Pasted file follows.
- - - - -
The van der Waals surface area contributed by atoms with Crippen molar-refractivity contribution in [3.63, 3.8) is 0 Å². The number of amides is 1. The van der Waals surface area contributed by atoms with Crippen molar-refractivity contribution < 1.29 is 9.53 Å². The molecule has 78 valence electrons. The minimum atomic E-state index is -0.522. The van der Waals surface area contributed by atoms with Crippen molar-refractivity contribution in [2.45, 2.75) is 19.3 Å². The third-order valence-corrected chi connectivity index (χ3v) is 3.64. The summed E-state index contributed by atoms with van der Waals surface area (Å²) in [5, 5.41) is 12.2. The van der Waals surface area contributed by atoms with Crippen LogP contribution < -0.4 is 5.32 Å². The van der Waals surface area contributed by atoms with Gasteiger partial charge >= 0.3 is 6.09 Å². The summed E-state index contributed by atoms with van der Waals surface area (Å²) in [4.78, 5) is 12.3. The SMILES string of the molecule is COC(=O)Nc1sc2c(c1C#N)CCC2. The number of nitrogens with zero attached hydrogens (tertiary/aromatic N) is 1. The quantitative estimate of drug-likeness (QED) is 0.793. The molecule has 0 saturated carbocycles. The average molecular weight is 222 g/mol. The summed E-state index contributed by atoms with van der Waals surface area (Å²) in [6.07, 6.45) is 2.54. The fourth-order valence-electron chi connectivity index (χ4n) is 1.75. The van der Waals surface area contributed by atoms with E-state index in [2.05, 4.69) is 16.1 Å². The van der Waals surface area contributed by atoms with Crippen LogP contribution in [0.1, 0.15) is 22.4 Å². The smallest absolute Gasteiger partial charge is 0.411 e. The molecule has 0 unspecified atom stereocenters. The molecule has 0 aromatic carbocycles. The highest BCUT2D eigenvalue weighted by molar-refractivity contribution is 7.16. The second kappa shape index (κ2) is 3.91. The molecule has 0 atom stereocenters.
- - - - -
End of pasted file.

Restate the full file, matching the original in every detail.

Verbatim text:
The van der Waals surface area contributed by atoms with Crippen molar-refractivity contribution in [3.63, 3.8) is 0 Å². The number of amides is 1. The van der Waals surface area contributed by atoms with Crippen molar-refractivity contribution < 1.29 is 9.53 Å². The molecule has 78 valence electrons. The minimum atomic E-state index is -0.522. The van der Waals surface area contributed by atoms with Crippen molar-refractivity contribution in [2.45, 2.75) is 19.3 Å². The third-order valence-corrected chi connectivity index (χ3v) is 3.64. The summed E-state index contributed by atoms with van der Waals surface area (Å²) in [5, 5.41) is 12.2. The van der Waals surface area contributed by atoms with Crippen LogP contribution < -0.4 is 5.32 Å². The van der Waals surface area contributed by atoms with Gasteiger partial charge >= 0.3 is 6.09 Å². The summed E-state index contributed by atoms with van der Waals surface area (Å²) in [4.78, 5) is 12.3. The SMILES string of the molecule is COC(=O)Nc1sc2c(c1C#N)CCC2. The number of nitrogens with zero attached hydrogens (tertiary/aromatic N) is 1. The quantitative estimate of drug-likeness (QED) is 0.793. The molecule has 0 saturated carbocycles. The average molecular weight is 222 g/mol. The summed E-state index contributed by atoms with van der Waals surface area (Å²) in [6.07, 6.45) is 2.54. The fourth-order valence-electron chi connectivity index (χ4n) is 1.75. The van der Waals surface area contributed by atoms with E-state index in [2.05, 4.69) is 16.1 Å². The van der Waals surface area contributed by atoms with Crippen LogP contribution in [0.1, 0.15) is 22.4 Å². The smallest absolute Gasteiger partial charge is 0.411 e. The molecule has 0 unspecified atom stereocenters. The molecule has 0 aromatic carbocycles. The highest BCUT2D eigenvalue weighted by molar-refractivity contribution is 7.16. The second kappa shape index (κ2) is 3.91. The molecule has 0 atom stereocenters.